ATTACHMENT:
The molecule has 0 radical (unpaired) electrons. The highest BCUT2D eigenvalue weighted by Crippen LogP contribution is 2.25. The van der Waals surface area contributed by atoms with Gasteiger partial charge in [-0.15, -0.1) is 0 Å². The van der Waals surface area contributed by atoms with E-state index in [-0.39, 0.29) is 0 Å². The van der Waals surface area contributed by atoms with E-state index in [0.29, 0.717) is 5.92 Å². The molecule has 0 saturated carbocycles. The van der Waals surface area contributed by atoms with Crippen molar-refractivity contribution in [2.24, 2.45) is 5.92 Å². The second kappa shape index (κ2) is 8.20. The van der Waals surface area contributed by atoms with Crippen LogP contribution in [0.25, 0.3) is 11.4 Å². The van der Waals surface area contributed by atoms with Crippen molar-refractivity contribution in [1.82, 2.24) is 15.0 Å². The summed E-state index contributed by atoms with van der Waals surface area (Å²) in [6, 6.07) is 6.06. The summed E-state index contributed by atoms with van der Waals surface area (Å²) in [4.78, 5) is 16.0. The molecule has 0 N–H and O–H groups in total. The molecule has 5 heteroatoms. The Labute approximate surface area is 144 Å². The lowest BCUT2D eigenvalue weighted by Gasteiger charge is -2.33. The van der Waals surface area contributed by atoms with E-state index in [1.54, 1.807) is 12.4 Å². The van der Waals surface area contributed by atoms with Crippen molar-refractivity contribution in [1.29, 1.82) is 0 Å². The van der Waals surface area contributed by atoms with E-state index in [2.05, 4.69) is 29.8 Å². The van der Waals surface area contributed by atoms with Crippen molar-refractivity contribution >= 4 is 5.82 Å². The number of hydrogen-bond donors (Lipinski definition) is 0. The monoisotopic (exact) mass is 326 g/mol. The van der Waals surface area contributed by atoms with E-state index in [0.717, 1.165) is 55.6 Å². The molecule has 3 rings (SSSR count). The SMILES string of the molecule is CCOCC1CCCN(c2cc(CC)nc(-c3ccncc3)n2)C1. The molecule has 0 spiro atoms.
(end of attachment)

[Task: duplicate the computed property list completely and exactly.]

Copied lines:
The molecule has 0 radical (unpaired) electrons. The highest BCUT2D eigenvalue weighted by Crippen LogP contribution is 2.25. The van der Waals surface area contributed by atoms with Gasteiger partial charge in [-0.15, -0.1) is 0 Å². The van der Waals surface area contributed by atoms with E-state index in [-0.39, 0.29) is 0 Å². The van der Waals surface area contributed by atoms with E-state index in [0.29, 0.717) is 5.92 Å². The molecule has 0 saturated carbocycles. The van der Waals surface area contributed by atoms with Crippen molar-refractivity contribution in [2.24, 2.45) is 5.92 Å². The second kappa shape index (κ2) is 8.20. The van der Waals surface area contributed by atoms with Crippen LogP contribution in [0.25, 0.3) is 11.4 Å². The van der Waals surface area contributed by atoms with Crippen molar-refractivity contribution in [1.82, 2.24) is 15.0 Å². The summed E-state index contributed by atoms with van der Waals surface area (Å²) in [6, 6.07) is 6.06. The summed E-state index contributed by atoms with van der Waals surface area (Å²) in [4.78, 5) is 16.0. The molecule has 0 N–H and O–H groups in total. The molecule has 5 heteroatoms. The Labute approximate surface area is 144 Å². The lowest BCUT2D eigenvalue weighted by Gasteiger charge is -2.33. The van der Waals surface area contributed by atoms with E-state index in [1.54, 1.807) is 12.4 Å². The van der Waals surface area contributed by atoms with Crippen molar-refractivity contribution in [1.29, 1.82) is 0 Å². The van der Waals surface area contributed by atoms with E-state index in [2.05, 4.69) is 29.8 Å². The van der Waals surface area contributed by atoms with Crippen molar-refractivity contribution >= 4 is 5.82 Å². The number of hydrogen-bond donors (Lipinski definition) is 0. The monoisotopic (exact) mass is 326 g/mol. The van der Waals surface area contributed by atoms with E-state index in [0.717, 1.165) is 55.6 Å². The molecule has 3 rings (SSSR count). The SMILES string of the molecule is CCOCC1CCCN(c2cc(CC)nc(-c3ccncc3)n2)C1. The molecule has 0 spiro atoms.